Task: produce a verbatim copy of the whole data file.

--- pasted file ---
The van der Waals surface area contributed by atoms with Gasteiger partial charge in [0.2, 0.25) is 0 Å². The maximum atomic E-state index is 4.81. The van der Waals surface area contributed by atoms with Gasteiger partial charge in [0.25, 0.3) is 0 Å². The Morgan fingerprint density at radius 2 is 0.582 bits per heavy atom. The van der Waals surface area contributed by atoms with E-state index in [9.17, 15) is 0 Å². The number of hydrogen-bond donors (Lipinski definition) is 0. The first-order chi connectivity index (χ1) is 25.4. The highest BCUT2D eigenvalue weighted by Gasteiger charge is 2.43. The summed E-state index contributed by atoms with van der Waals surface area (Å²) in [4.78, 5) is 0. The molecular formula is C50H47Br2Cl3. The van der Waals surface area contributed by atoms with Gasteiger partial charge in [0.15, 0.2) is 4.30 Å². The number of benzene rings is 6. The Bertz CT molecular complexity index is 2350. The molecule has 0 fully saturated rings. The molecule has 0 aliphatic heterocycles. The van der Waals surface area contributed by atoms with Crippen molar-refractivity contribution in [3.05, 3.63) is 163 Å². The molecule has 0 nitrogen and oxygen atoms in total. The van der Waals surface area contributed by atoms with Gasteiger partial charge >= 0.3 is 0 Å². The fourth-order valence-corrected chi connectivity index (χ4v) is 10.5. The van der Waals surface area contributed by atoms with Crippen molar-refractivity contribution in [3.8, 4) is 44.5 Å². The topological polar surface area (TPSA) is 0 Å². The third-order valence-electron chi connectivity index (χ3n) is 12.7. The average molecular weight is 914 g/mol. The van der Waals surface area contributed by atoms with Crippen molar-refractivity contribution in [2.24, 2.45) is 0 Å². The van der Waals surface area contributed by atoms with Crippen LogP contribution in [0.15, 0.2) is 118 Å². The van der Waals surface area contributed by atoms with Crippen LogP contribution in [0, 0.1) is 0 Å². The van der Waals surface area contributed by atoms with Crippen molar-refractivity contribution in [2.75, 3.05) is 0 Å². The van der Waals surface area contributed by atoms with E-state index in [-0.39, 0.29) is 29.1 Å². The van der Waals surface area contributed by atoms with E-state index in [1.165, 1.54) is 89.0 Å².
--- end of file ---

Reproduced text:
The van der Waals surface area contributed by atoms with Gasteiger partial charge in [0.2, 0.25) is 0 Å². The maximum atomic E-state index is 4.81. The van der Waals surface area contributed by atoms with Gasteiger partial charge in [0.25, 0.3) is 0 Å². The Morgan fingerprint density at radius 2 is 0.582 bits per heavy atom. The van der Waals surface area contributed by atoms with E-state index in [9.17, 15) is 0 Å². The number of hydrogen-bond donors (Lipinski definition) is 0. The first-order chi connectivity index (χ1) is 25.4. The highest BCUT2D eigenvalue weighted by Gasteiger charge is 2.43. The summed E-state index contributed by atoms with van der Waals surface area (Å²) in [4.78, 5) is 0. The molecular formula is C50H47Br2Cl3. The van der Waals surface area contributed by atoms with Gasteiger partial charge in [0.15, 0.2) is 4.30 Å². The number of benzene rings is 6. The Bertz CT molecular complexity index is 2350. The molecule has 0 fully saturated rings. The molecule has 0 aliphatic heterocycles. The van der Waals surface area contributed by atoms with Crippen molar-refractivity contribution in [3.05, 3.63) is 163 Å². The molecule has 0 nitrogen and oxygen atoms in total. The van der Waals surface area contributed by atoms with Gasteiger partial charge >= 0.3 is 0 Å². The fourth-order valence-corrected chi connectivity index (χ4v) is 10.5. The van der Waals surface area contributed by atoms with Crippen molar-refractivity contribution in [3.8, 4) is 44.5 Å². The topological polar surface area (TPSA) is 0 Å². The third-order valence-electron chi connectivity index (χ3n) is 12.7. The average molecular weight is 914 g/mol. The van der Waals surface area contributed by atoms with Crippen molar-refractivity contribution in [2.24, 2.45) is 0 Å². The van der Waals surface area contributed by atoms with Crippen LogP contribution in [0.15, 0.2) is 118 Å². The van der Waals surface area contributed by atoms with Crippen LogP contribution in [0, 0.1) is 0 Å². The van der Waals surface area contributed by atoms with Crippen molar-refractivity contribution in [2.75, 3.05) is 0 Å². The van der Waals surface area contributed by atoms with E-state index in [-0.39, 0.29) is 29.1 Å². The van der Waals surface area contributed by atoms with E-state index in [1.165, 1.54) is 89.0 Å².